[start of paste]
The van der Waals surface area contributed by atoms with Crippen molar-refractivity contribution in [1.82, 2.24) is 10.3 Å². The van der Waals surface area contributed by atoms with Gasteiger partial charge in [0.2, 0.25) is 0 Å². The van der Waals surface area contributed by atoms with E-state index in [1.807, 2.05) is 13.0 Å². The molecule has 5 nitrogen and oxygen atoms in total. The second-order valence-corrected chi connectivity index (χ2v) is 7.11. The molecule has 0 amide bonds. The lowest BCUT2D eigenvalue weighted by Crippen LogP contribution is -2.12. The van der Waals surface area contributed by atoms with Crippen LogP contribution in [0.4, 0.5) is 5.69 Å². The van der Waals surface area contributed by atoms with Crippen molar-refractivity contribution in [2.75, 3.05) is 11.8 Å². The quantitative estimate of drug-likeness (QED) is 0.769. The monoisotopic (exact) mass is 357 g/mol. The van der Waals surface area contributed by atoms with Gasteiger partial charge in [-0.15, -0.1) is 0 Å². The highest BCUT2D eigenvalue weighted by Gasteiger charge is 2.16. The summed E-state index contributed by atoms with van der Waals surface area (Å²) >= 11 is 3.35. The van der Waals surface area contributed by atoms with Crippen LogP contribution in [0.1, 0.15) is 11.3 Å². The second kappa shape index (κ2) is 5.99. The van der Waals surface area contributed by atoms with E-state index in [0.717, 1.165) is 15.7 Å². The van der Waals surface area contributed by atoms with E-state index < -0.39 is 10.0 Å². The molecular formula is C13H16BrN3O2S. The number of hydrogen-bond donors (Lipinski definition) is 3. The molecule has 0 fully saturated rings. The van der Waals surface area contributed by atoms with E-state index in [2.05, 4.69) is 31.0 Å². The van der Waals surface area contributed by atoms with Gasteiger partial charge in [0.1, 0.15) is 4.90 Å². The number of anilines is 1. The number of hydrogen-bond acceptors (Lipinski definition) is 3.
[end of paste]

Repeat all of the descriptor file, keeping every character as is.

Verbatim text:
The van der Waals surface area contributed by atoms with Crippen molar-refractivity contribution in [1.82, 2.24) is 10.3 Å². The van der Waals surface area contributed by atoms with Gasteiger partial charge in [0.2, 0.25) is 0 Å². The van der Waals surface area contributed by atoms with E-state index in [1.807, 2.05) is 13.0 Å². The molecule has 5 nitrogen and oxygen atoms in total. The second-order valence-corrected chi connectivity index (χ2v) is 7.11. The molecule has 0 amide bonds. The lowest BCUT2D eigenvalue weighted by Crippen LogP contribution is -2.12. The van der Waals surface area contributed by atoms with Crippen LogP contribution in [0.4, 0.5) is 5.69 Å². The van der Waals surface area contributed by atoms with Crippen molar-refractivity contribution in [2.75, 3.05) is 11.8 Å². The quantitative estimate of drug-likeness (QED) is 0.769. The monoisotopic (exact) mass is 357 g/mol. The van der Waals surface area contributed by atoms with Gasteiger partial charge in [-0.15, -0.1) is 0 Å². The highest BCUT2D eigenvalue weighted by Gasteiger charge is 2.16. The summed E-state index contributed by atoms with van der Waals surface area (Å²) >= 11 is 3.35. The van der Waals surface area contributed by atoms with Crippen LogP contribution in [0.1, 0.15) is 11.3 Å². The second kappa shape index (κ2) is 5.99. The van der Waals surface area contributed by atoms with E-state index in [0.717, 1.165) is 15.7 Å². The van der Waals surface area contributed by atoms with E-state index < -0.39 is 10.0 Å². The molecular formula is C13H16BrN3O2S. The number of hydrogen-bond donors (Lipinski definition) is 3. The molecule has 0 fully saturated rings. The van der Waals surface area contributed by atoms with E-state index in [2.05, 4.69) is 31.0 Å². The van der Waals surface area contributed by atoms with Gasteiger partial charge in [0.1, 0.15) is 4.90 Å². The number of anilines is 1. The number of hydrogen-bond acceptors (Lipinski definition) is 3.